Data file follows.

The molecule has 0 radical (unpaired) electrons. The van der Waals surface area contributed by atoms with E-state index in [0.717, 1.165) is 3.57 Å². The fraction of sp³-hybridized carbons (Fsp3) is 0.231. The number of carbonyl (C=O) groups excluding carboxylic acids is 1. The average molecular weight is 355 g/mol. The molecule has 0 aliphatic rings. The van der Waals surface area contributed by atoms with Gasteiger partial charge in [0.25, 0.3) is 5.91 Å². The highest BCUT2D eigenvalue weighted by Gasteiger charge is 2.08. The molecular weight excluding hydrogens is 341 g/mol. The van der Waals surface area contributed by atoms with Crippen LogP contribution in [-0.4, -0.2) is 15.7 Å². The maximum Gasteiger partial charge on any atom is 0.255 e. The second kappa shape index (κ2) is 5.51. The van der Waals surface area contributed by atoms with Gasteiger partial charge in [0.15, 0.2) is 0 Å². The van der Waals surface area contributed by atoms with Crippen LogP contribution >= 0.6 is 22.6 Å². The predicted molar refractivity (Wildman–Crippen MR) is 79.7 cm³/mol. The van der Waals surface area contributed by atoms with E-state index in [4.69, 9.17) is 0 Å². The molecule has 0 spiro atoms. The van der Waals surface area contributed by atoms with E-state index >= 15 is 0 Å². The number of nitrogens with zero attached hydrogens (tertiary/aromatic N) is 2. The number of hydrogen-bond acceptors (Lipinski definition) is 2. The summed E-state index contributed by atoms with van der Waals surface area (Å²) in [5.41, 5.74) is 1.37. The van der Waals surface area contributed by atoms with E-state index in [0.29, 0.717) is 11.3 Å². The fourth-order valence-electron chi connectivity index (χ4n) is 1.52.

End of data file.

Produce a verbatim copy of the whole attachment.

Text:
The molecule has 0 radical (unpaired) electrons. The van der Waals surface area contributed by atoms with E-state index in [0.717, 1.165) is 3.57 Å². The fraction of sp³-hybridized carbons (Fsp3) is 0.231. The number of carbonyl (C=O) groups excluding carboxylic acids is 1. The average molecular weight is 355 g/mol. The molecule has 0 aliphatic rings. The van der Waals surface area contributed by atoms with Gasteiger partial charge in [0.25, 0.3) is 5.91 Å². The highest BCUT2D eigenvalue weighted by Gasteiger charge is 2.08. The molecular weight excluding hydrogens is 341 g/mol. The van der Waals surface area contributed by atoms with Crippen LogP contribution in [-0.4, -0.2) is 15.7 Å². The maximum Gasteiger partial charge on any atom is 0.255 e. The second kappa shape index (κ2) is 5.51. The van der Waals surface area contributed by atoms with Gasteiger partial charge in [0.15, 0.2) is 0 Å². The van der Waals surface area contributed by atoms with Crippen LogP contribution >= 0.6 is 22.6 Å². The predicted molar refractivity (Wildman–Crippen MR) is 79.7 cm³/mol. The van der Waals surface area contributed by atoms with E-state index in [4.69, 9.17) is 0 Å². The molecule has 0 spiro atoms. The van der Waals surface area contributed by atoms with E-state index >= 15 is 0 Å². The number of nitrogens with zero attached hydrogens (tertiary/aromatic N) is 2. The number of hydrogen-bond acceptors (Lipinski definition) is 2. The summed E-state index contributed by atoms with van der Waals surface area (Å²) in [5.41, 5.74) is 1.37. The van der Waals surface area contributed by atoms with E-state index in [0.29, 0.717) is 11.3 Å². The fourth-order valence-electron chi connectivity index (χ4n) is 1.52.